Saturday night, we went out to an open-air restaurant called Varandao, where we spent a few hours and saw two guys with guitars playing Brasilian music (sorry, no Pink Floyd here). We had a great time. My cell phone has a pretty good camera.
Yesterday, Cinesio and Monica’s sister Rita stopped by in the morning and invited us to go with them to see his sister and their family. They often go there on Sundays. We quickly packed up the Tipo and brought swimming stuff, as Cinesio said that they have a cachoeira (waterfall) there.
We took RJ-153 from Volta Redonda to Santa Isabel, where their farm is. This is a winding two-lane road that follows the curves of the mountains and requires one to pay attention to keeping the car on the road. The journey took about 40 minutes. These people are SO nice! They have recently moved there from Minas Gerais – among Brasilians, people from Minas have a reputation for being even nicer than regular Brasilians. Gente boa, indeed.
We made introductions, and Cinesio’s brother-in-law, Antonio, immediately asked the gringo if he liked cachaça. (I think he called it pinga, another name for the same thing) Cachaça is a distilled spirit made from sugar cane – it’s nothing like rum (from molasses). It’s very popular here and the main ingredient in the caipirinha, the Brasilian national drink. Perhaps it could be described as the Brasilian equivalent of our whiskey. Of course, I tried a bit of it. Awesome stuff, although I think it’s a bit stronger than the stuff that you buy in stores. Antonio makes it himself and is justifiably proud of the results. Cinesio started a fire in the grill, meaning that we’d probably have some barbecued meat for lunch.
We’re offered some cheese (homemade minas-type cheese – Antonio has cows) and milk as fresh as it could possible be. We changed and walked down to a little creek where we cooled off for a bit. Rita’s teacup Yorkie surprised everyone by jumping into the water with us. We had no sunscreen for the gringo (had to forget SOMETHING) and didn’t stay long.
When we get back to the house, Antonio’s wife is busy preparing lunch. Note that I could not sit down all day without a plate of something really tasty showing up. Lunch was awesome. After, we headed out for a hike to a waterfall to play in the water some more. The farm is very hilly, and covered with small trails made by the cows. We followed one of them a kilometer or so to a spot where the water rushed quickly past some rocks.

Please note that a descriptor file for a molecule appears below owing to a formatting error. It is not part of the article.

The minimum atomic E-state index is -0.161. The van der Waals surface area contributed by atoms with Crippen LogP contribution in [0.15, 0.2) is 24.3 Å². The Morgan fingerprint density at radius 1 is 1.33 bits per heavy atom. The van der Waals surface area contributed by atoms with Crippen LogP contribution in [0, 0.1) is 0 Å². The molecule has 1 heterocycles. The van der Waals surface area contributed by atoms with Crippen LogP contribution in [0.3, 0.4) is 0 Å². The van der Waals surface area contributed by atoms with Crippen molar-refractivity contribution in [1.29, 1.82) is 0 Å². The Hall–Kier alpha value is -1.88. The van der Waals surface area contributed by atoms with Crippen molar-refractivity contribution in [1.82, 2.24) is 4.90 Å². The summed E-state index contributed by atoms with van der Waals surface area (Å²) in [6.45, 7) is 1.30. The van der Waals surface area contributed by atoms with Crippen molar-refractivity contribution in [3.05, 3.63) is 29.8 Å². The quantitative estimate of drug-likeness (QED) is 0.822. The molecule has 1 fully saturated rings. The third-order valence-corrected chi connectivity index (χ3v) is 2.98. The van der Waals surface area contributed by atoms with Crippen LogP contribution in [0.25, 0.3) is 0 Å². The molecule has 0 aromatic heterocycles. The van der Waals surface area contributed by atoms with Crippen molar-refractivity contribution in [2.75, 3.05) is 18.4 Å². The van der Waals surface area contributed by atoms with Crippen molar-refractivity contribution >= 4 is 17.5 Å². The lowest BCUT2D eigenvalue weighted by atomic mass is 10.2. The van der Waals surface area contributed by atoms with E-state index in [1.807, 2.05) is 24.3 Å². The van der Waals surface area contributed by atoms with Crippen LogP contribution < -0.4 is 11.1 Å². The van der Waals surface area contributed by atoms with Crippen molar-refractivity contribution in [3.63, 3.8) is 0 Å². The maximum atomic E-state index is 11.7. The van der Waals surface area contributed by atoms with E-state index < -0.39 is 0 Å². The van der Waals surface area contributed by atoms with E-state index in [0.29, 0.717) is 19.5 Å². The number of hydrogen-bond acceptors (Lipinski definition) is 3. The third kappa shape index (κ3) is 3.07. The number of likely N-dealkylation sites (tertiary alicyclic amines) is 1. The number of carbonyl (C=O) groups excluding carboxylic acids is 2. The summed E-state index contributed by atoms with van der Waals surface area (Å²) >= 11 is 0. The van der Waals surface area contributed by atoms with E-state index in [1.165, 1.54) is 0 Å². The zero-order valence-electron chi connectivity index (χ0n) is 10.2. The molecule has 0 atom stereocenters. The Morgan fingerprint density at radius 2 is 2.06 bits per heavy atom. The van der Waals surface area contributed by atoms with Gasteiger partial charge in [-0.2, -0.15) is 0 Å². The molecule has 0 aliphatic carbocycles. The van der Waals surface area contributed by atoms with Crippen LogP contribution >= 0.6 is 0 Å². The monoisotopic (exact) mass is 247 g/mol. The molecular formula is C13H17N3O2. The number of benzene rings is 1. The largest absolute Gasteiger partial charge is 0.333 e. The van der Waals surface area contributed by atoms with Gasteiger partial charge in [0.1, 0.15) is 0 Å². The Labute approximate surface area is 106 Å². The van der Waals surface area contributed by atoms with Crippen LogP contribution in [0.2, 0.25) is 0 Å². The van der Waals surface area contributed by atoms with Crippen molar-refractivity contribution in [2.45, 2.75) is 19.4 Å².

While we were in the water, the sun vanished, leaving us with some nasty gray clouds and rain. Leaving the water, we started hiking back to the house. The rain got harder, the clay on the little cow trails was slippery, and we were all thououghly soaked, including Rita’s yorkie. We took a wrong fork and ended up in a very bad place, way up on the side of a hill where the cattle trail just disappeared, leaving us stuck on a slippery hill (in flip-flops). We decided to turn back – continuing was impossible, and we were obviously in the wrong place – we could see the house WAY below us. Monica slipped in the mud, catching some thorns as she tried to get her footing back in the driving rain. It took a few minutes, but we eventually were back on our feet and proceeding back to the proper trail, the rain rinsing the mud off us as we walked. Just before we got back to the house, we passed through a cow pen. Until now, we had been able to miss most of the cow poop by stepping around or over it. No more – in order to go through one gate, we had to walk barefoot through rain-sodden muck that sucked our feet down past our ankles. There was much hosing off when we got back to the house before we went back inside. Antonio’s wife, Celia, gratiously provided me with a dry shirt, as we sat down in the kitchen and laughed about our experience on the side of the hill.
As we watched the rain continue to fall, Antonio was concerned that we might not be able to get to the top of the hill of their unpaved driveway. Cinesio offered to move the Tipo up there, but he only moved it a little before getting it stuck in two muddy ruts, still in front of the house. We left the car there, deciding to free it from the mud after the rain stopped. Antonio got out a battered guitar and announced that we could sing the rain away. He played Brasilian folk songs there in the kitchen while everyone but the gringo sang. It was a really cool way to spend an afternoon. Thinking of the stuck car and the twisting road ahead, I declined many offers of more cashasa and beer. A plate of fried cheese appeared in front of us. MMmmmmmm.
After perhaps 90 minutes, the sun came out and everyone cheered. Antonio, Cinesio and I freed the Tipo from the muddy ruts and I drove it to the top of the hill on the muddy driveway, sliding a bit through the mud. We went back inside for more singing and fun. Celia has a pet tree monkey – perhaps as large as my hand with a tail as long as his body. He was out while we were singing, sitting in people’s laps. At one point, Celia gave him to me. Someone asked me to put him on my shoulder, and he ran up my arm and stopped at the back of my neck, making obvious amorous advances to the back of my head and chattering noisily at any attempts to move him away (does the back of my head look like a female monkey?) Celia picked him off after a minute and put him away – it was pretty funny. The rain started back up, so we spent the afternoon in the kitchen.
Although it was getting dark and I was thinking about leaving, we couldn’t leave before dinner, another awesome meal.
The trip home was uneventful, and we arrived home just a bit tired. What a cool day!